Flushable cat litter is not widely used by house cat parents in the US.
In fact, alternative litters in general aren't yet that popular, but the idea has been gaining popularity over the years.
Concerns about the environment have paved the way for new green litter brands to hit the market.
Judging by the discussions I've had with readers, topics in Facebook groups, and questions I've gotten, it would seem as though people are warming up to the idea of alternative cat litters.
The majority of cat litter in use today is still either clumping clay litter, made of bentonite, or the old style non-clumping clay litter. In fact, as discussed below, alternative cat litters don't seem to be gaining in popularity, despite what I hear on the streets.
The market has spoken, and clay still rules the box.
There are a number of environmental issues associated with the use of cat litter.
This includes both the production of the litter (strip mining clay, for example), and the disposal of the litter and cat waste itself.
A relatively small percentage of cat owners use alternative litters. Some are marketed as eco-friendly.
These alternative litters are made of everything from silica gel (silica crystal cat litter), to old newspaper (Yesterday's News), to sawdust from pine (Feline Pine), to soybean and potato (Close to NatureNow).
Many of these litters are absorbent, lightweight, dust and (almost) track-free, provide natural odor control, and appeal to an eco-friendly crowd.
Some are supposed to be flushable. So, they seem good, at least on the surface, but are they really flushable? Are they even biodegradable?
To flush or not to flush? That is the question.
On the surface, flushable cat litter seems like a good idea. After all, we send our human waste down the toilet all the time, so why not cat waste?
Well, flushing may be a good idea gone bad. Here's why:
to information online from plumbers, flushing cat litter (including flushable litter products) is probably going to make your plumber a lot of
money. Flushing any significant amount of cat litter of any kind down
the toilet will probably result in clogged pipes at some point.
The advice from Mike Agugliaro, co-owner of Gold Medal Service, a New Jersey plumbing service company, is do not flush kitty litter. In this article on things never to flush down the toilet, he says:
Today’s water-saving toilets use only 1.6 gallons of water per flush. That’s not enough water to keep the kitty litter moving.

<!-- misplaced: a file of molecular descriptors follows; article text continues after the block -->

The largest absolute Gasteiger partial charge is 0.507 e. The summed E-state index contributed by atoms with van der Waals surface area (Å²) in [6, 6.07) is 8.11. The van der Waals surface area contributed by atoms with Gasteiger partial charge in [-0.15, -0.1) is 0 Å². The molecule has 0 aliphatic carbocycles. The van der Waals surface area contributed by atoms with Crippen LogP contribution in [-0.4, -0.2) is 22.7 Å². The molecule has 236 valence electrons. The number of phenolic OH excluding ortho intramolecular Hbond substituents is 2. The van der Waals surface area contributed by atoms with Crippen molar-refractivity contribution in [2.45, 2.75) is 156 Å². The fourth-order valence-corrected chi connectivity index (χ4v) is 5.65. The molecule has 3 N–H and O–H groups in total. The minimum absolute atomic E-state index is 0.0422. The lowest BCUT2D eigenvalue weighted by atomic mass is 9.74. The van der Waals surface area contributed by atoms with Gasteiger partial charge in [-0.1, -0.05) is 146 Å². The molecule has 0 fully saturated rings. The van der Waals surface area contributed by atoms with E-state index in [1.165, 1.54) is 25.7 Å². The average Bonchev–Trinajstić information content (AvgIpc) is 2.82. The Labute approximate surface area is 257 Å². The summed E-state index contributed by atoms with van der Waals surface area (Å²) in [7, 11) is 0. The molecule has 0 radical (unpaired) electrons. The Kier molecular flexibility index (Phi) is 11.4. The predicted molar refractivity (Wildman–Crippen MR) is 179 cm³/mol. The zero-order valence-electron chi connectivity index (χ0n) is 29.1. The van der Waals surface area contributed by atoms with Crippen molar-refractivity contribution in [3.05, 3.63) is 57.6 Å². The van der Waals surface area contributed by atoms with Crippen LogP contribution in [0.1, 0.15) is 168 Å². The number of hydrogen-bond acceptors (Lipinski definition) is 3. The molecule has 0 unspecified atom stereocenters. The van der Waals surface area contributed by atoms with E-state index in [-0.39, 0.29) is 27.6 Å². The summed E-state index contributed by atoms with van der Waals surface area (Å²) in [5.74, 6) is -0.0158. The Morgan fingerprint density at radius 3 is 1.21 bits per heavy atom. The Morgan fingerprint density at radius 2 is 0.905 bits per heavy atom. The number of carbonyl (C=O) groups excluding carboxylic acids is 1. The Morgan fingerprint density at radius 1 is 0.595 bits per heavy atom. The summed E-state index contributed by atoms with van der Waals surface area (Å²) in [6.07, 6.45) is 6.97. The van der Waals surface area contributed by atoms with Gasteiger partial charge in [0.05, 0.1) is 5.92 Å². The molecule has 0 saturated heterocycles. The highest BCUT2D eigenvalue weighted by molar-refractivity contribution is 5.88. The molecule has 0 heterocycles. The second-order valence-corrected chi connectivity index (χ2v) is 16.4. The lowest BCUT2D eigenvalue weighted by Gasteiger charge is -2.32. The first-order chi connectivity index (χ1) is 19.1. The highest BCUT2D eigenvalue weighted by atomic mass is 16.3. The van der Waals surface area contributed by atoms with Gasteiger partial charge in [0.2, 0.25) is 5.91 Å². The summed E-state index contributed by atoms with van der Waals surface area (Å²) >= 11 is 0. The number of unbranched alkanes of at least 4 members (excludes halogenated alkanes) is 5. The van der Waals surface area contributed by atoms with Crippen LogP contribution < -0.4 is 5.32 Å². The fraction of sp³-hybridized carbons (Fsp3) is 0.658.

That said, quite a few cat owners have reported using flushable cat litter for years without any apparent issues. Your mileage may vary.
Note: Swheat Scoop Natural Wheat Litter claims to be the only litter on the market that’s certified flushable by the SGS U.S. Testing Company. It's made from wheat, which contains enzymes that neutralize litter box odor.
Next, there are some environmental issues with flushing cat feces. First, waste treatment plants are not designed to handle Toxoplasma gondii (the parasite that causes toxoplasmosis and may reside in cat feces). Second, whatever you flush can end up in places you hadn't realized, such as bodies of water, like, I don't know, the ocean?
In California, for example, there have been concerns that T. gondii is hurting the sea otter population. As a result, any cat litter sold there has to contain a statement that discourages flushing.
T. gondii can infect all warm blooded animals, and researchers have found it in dolphins and a humpback whale.
So, while you can flush, there are reasons not to. For the most part, then, flushable cat litter really isn't flushable. Many people end up simply disposing of it the old fashioned way... in the garbage.
Most of these alternative litters end up in the landfill right along with the clay litter. The difference, of course is that unlike clay, many of these litters are biodegradable, or at least that's how they're advertised.
But that raises another question. Are the biodegradable claims of some of these companies realistic? Does flushable cat litter break down the way it's supposed to when disposed of in a landfill?
Mark Klaiman runs Pet Camp and Pet Camp Cat Safari in San Francisco, CA. Pet Camp is a unique, certified green boarding facility for cats and dogs. In this article on litter and the environment he elaborates on the environmental impact of producing and disposing of cat litter.
One of the points he makes is that these "natural" kitty litter products might be biodegradable if you sprinkle them in your garden, but not if you put them in a plastic bag and send them off to the landfill.